There’s still no firm timetable for when competitive sports might resume in the wake of the COVID-19 pandemic but many organizations are busy planning for that eventuality.
The Canada West Conference, which oversees university sports in Manitoba, Saskatchewan, Alberta and B.C., has released plans for revised formats in all of its sports in the 2020-21 season.
The new formats feature fewer games and less travel in an effort to ease the financial strain many Canada West members are facing as a result of the pandemic.
Football and soccer programs at the University of Saskatchewan and University of Regina will be the first to experience the changes.
The Canada West plan has football teams playing five regular season games instead of the usual eight next season. The conference’s six teams would play one game against each of their five opponents.
Soccer, which features 13 men’s teams and 16 women’s teams, will be split into regional divisions and teams will play all of their games within their respective division.
In men’s play, the existing Prairie and Pacific divisions will remain but with no interdivision games, teams will play a 10-game schedule. The women, meanwhile, will be grouped in three divisions — B.C., Alberta and Saskatchewan/Manitoba — and also play 10 regular season games.
Pluto TV: Corus, Paramount launch free streaming service in Canada
Prince William and Kate Middleton booed while attending Boston Celtics game
Basketball (17 men’s and women’s teams) and volleyball (13 men’s and 14 women’s teams) will be divided along similar lines as women’s soccer, with teams playing a 16-game schedule.
As for hockey, which is preparing for the addition of Trinity Western and MacEwan Universities in 2020-21 while seeing the University of Lethbridge cancelling its programs, the schedule will be trimmed to 20 games. Each of the nine teams will face every other team twice and fill their remaining schedule with games against regional opponents.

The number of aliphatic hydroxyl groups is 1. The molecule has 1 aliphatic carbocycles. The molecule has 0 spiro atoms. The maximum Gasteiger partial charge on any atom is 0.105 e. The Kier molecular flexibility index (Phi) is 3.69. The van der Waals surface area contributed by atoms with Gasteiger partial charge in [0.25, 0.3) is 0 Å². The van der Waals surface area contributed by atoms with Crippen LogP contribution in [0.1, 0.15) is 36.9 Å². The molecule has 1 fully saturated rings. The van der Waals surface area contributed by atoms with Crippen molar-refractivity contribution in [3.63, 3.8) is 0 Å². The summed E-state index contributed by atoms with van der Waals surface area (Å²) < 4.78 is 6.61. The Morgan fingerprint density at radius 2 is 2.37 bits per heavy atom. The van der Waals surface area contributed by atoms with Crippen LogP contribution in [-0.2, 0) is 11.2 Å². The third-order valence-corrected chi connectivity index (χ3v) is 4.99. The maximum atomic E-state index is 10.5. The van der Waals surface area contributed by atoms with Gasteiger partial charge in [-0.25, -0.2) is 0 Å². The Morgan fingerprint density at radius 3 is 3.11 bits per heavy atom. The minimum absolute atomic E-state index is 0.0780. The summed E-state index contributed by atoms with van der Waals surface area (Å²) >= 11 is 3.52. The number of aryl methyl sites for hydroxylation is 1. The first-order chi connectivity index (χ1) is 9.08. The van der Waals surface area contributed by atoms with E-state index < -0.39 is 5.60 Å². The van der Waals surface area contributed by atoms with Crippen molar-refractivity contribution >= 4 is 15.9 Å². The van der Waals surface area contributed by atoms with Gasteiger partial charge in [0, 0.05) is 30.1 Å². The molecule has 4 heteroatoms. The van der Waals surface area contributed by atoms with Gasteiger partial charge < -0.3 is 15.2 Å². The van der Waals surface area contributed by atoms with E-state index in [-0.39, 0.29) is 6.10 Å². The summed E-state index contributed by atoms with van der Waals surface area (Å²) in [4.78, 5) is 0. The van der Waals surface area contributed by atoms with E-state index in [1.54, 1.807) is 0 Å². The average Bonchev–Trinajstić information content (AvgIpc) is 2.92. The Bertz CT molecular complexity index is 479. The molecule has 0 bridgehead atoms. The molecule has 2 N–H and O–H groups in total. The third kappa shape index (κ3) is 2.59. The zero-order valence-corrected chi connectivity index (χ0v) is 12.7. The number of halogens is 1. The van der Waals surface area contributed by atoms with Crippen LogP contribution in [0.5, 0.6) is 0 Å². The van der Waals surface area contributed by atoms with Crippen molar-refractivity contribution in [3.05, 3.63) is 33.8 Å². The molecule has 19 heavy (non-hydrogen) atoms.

The revised formats also allow for competition to be condensed should COVID-19 restrictions limit but not outright eliminate the window of time available to complete the season.
Of course, the entire plan remains contingent on sports actually being able to resume safely. But having at least a framework from which to operate is an important first step.
“In the coming days we’ll get more clarity on whether we’ll be able to advance and move (on this plan) so I think it demonstrates the fact that we have our student-athletes’ interest at the forefront of what we’re trying to do,” said Dave Hardy, chief athletics officer with Huskie Athletics at USask.
The Canada West plan also addresses sports like track and field and wrestling, which don’t run on the same types of schedules as team sports. Those ‘championship sports,’ as they are known, will also go ahead in 2020-21.
The final say, however, remains with public health and government officials. The conference notes in a release that none of its members will resume competition until health authorities in all four Western provinces have said it is safe to do so.
Playoff formats and regular season schedules will be released at a future date yet to be determined.
The new formats will be in place for one year and will be revisited prior to the 2021-22 season.